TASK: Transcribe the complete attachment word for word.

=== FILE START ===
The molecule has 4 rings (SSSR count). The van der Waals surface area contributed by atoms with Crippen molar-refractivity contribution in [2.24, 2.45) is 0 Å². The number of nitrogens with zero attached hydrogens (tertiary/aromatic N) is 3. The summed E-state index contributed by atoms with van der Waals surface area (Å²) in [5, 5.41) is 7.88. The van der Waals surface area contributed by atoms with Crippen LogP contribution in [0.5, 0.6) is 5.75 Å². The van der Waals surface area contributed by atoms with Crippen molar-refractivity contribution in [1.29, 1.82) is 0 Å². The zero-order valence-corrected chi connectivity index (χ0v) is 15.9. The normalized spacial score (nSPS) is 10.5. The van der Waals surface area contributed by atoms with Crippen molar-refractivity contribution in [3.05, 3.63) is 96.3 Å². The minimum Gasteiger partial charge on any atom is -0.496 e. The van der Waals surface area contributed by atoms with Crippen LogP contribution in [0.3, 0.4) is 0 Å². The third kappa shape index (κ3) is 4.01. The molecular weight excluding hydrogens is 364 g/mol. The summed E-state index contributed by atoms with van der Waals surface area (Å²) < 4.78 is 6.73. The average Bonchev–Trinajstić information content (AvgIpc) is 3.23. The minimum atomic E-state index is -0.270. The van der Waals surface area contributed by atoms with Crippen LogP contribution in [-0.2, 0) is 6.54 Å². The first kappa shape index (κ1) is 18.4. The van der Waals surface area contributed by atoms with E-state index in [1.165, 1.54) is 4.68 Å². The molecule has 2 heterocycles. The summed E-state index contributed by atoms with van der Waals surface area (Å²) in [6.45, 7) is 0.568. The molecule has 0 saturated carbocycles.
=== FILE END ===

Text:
The molecule has 4 rings (SSSR count). The van der Waals surface area contributed by atoms with Crippen molar-refractivity contribution in [2.24, 2.45) is 0 Å². The number of nitrogens with zero attached hydrogens (tertiary/aromatic N) is 3. The summed E-state index contributed by atoms with van der Waals surface area (Å²) in [5, 5.41) is 7.88. The van der Waals surface area contributed by atoms with Crippen LogP contribution in [0.5, 0.6) is 5.75 Å². The van der Waals surface area contributed by atoms with Crippen molar-refractivity contribution in [1.29, 1.82) is 0 Å². The zero-order valence-corrected chi connectivity index (χ0v) is 15.9. The normalized spacial score (nSPS) is 10.5. The van der Waals surface area contributed by atoms with Crippen molar-refractivity contribution in [3.05, 3.63) is 96.3 Å². The minimum Gasteiger partial charge on any atom is -0.496 e. The van der Waals surface area contributed by atoms with Crippen LogP contribution in [0.3, 0.4) is 0 Å². The third kappa shape index (κ3) is 4.01. The molecular weight excluding hydrogens is 364 g/mol. The summed E-state index contributed by atoms with van der Waals surface area (Å²) < 4.78 is 6.73. The average Bonchev–Trinajstić information content (AvgIpc) is 3.23. The minimum atomic E-state index is -0.270. The van der Waals surface area contributed by atoms with Crippen LogP contribution in [-0.2, 0) is 6.54 Å². The first kappa shape index (κ1) is 18.4. The van der Waals surface area contributed by atoms with E-state index in [1.165, 1.54) is 4.68 Å². The molecule has 2 heterocycles. The summed E-state index contributed by atoms with van der Waals surface area (Å²) in [6.45, 7) is 0.568. The molecule has 0 saturated carbocycles.